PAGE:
THE KNIGHT – Gene Wolfe (2004)

The Knight gene wolfeSomeday I will reread and review the four parts of The Book of the New Sun – one of the most imaginative books I have ever read. The consensus seems to be that Wolfe never topped that, but the appraisal for his other work is less unisono.

My own experience is similar. The Fifth Head of Cerberus went down relatively well, as did Urth of the New Sun, and I liked the first two parts of The Book of the Long Sun – a lot, at times – but dropped out of the third.

Enter The Wizard Knight – a later work, published when Wolfe was 73. The nature of this work is a bit unclear: is this a duology or one novel in two parts? The Knight was published a few months before The Wizard, some say for commercial reasons – Kill Bill: Vol. 1 came out in october 2003 and might have set a trend. The omnibus The Wizard Knight was published fairly quickly, in 2005.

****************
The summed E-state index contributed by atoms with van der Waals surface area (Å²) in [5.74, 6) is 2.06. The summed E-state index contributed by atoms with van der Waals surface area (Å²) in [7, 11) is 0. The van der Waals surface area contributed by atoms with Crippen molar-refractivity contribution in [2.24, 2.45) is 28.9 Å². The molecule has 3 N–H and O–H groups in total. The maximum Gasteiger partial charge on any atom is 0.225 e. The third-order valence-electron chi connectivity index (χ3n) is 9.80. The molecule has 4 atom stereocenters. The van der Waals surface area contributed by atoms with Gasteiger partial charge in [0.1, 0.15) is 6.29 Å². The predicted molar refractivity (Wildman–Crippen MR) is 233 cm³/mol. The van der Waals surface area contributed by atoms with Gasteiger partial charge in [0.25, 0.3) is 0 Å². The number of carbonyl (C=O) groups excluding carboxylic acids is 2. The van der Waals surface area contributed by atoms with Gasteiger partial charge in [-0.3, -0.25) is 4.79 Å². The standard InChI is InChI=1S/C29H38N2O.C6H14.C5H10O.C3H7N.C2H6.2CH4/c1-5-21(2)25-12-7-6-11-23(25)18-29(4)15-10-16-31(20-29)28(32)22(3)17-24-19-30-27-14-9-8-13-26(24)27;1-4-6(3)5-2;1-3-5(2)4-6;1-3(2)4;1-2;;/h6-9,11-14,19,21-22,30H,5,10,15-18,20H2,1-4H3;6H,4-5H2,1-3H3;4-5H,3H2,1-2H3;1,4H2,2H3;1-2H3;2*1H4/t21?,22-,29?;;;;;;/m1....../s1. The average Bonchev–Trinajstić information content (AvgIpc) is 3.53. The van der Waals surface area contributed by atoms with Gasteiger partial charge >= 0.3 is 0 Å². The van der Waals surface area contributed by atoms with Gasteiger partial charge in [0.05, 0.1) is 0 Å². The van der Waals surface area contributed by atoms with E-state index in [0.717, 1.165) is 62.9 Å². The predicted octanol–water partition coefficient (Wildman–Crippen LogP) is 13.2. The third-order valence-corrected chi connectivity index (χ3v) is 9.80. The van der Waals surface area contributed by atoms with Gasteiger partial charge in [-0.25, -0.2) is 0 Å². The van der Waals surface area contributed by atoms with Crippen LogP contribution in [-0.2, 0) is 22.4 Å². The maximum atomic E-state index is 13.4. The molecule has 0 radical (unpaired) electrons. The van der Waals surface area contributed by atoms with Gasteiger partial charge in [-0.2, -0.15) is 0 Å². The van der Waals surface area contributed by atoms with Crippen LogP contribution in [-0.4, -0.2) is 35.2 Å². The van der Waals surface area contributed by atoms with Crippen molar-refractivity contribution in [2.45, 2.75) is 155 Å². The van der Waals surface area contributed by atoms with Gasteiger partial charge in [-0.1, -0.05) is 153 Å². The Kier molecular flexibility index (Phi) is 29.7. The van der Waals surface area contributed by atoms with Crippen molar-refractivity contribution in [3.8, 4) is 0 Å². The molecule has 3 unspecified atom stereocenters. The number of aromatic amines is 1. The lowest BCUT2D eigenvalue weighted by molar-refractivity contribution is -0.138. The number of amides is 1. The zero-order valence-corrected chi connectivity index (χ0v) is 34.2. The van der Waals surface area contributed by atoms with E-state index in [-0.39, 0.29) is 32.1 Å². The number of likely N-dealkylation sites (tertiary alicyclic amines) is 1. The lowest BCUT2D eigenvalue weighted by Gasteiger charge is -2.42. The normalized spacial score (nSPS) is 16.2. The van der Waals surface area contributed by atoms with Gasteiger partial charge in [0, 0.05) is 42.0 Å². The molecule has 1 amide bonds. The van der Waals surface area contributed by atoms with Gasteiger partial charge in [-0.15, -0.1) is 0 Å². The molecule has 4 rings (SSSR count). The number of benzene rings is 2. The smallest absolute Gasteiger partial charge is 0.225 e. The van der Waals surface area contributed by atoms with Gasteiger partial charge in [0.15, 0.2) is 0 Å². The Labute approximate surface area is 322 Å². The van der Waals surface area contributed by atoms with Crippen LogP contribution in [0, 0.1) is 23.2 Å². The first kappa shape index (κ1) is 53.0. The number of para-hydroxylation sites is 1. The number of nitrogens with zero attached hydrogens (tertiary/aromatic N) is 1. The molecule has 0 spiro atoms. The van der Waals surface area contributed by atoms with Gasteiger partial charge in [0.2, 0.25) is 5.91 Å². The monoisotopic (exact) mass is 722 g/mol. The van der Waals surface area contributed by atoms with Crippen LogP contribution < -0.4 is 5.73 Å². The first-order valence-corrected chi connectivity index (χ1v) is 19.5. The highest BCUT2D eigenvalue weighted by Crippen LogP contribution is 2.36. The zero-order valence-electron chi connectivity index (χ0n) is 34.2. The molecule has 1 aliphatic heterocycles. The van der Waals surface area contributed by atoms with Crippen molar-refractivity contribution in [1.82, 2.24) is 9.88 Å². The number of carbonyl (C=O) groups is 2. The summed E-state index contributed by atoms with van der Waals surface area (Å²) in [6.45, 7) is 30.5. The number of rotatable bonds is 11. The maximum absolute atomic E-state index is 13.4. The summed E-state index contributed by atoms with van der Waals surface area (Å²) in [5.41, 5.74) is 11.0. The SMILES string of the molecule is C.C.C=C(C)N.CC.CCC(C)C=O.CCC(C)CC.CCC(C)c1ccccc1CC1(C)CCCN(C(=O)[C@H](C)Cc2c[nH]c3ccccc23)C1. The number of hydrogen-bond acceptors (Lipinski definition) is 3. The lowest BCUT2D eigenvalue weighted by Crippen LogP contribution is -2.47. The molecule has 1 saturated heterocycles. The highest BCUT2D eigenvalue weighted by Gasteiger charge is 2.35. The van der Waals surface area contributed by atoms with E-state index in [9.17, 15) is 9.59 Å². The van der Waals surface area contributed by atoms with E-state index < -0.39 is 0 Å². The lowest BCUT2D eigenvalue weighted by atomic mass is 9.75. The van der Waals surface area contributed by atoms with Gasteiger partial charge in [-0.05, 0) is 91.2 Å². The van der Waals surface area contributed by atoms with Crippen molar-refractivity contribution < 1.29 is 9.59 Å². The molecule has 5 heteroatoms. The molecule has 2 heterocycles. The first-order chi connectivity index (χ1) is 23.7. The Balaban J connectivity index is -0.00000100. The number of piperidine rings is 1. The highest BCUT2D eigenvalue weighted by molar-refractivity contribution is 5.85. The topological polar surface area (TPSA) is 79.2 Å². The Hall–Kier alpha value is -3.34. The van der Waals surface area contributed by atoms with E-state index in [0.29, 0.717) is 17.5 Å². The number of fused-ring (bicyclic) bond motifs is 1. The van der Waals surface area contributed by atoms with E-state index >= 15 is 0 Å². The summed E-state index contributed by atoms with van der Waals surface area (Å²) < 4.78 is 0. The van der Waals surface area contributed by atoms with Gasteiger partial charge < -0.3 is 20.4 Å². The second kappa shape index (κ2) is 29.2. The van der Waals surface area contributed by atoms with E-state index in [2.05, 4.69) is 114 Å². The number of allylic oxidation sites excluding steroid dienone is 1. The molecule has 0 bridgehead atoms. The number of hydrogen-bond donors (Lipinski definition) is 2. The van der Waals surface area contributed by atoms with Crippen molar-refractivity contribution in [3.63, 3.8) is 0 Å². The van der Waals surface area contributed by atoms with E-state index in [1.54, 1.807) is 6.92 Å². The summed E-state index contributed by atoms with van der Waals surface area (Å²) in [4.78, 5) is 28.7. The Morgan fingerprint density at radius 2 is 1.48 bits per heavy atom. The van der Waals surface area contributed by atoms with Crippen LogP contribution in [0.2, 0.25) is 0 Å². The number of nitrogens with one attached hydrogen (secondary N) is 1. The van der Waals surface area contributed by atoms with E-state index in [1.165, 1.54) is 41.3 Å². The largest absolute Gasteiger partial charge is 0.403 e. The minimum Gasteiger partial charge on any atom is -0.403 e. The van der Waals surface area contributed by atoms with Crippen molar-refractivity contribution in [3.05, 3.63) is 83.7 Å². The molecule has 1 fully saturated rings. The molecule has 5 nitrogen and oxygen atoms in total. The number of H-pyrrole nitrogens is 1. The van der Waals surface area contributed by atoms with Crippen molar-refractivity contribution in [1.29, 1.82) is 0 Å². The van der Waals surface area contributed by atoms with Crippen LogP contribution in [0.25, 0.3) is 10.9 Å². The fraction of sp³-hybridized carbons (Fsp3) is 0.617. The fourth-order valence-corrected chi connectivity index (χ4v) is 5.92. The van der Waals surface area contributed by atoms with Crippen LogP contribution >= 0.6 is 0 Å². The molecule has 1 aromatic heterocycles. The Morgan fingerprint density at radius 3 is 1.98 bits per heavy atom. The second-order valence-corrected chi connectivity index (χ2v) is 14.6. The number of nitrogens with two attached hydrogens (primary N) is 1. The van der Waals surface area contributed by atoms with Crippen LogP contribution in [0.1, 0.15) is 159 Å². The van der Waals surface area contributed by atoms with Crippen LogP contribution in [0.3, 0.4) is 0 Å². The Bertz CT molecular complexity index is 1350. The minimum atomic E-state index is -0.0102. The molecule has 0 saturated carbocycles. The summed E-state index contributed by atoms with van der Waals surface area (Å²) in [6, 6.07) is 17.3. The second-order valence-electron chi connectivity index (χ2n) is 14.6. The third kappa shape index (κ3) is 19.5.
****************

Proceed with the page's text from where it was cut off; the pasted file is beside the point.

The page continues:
Lots of reviewers seem to treat this as one novel – it sure is one story. However, the back of my Tor paperback of The Wizard starts with this quote from Publishers Weekly: “The Wizard stands alone and might even be best if read before The Knight, but will surely drive readers to the first as well….”

So I think it is fair to review The Knight separately, as the first part of a series, but I’ll reserve my judgement about the full story for when I’ve read the final volume too.

After the review, I’ll make some remarks about Wolfe’s politics as a reaction on an essay of his about The Lord of the Rings that might be of interest to some readers, even if they aren’t interested in The Knight.

Continue reading

QUARANTINE – Greg Egan (1992)

Quarantine Greg EganGreg Egan’s first novel, An Unusual Angle, was published in 1983, Egan being 22 at the time. It “concerns a high school boy who makes movies inside his head using a bio-mechanical camera, one that he has grown.” Nine years later, Quarantine appeared and instantly removed all doubts about Egan’s erstwhile juvenile talents.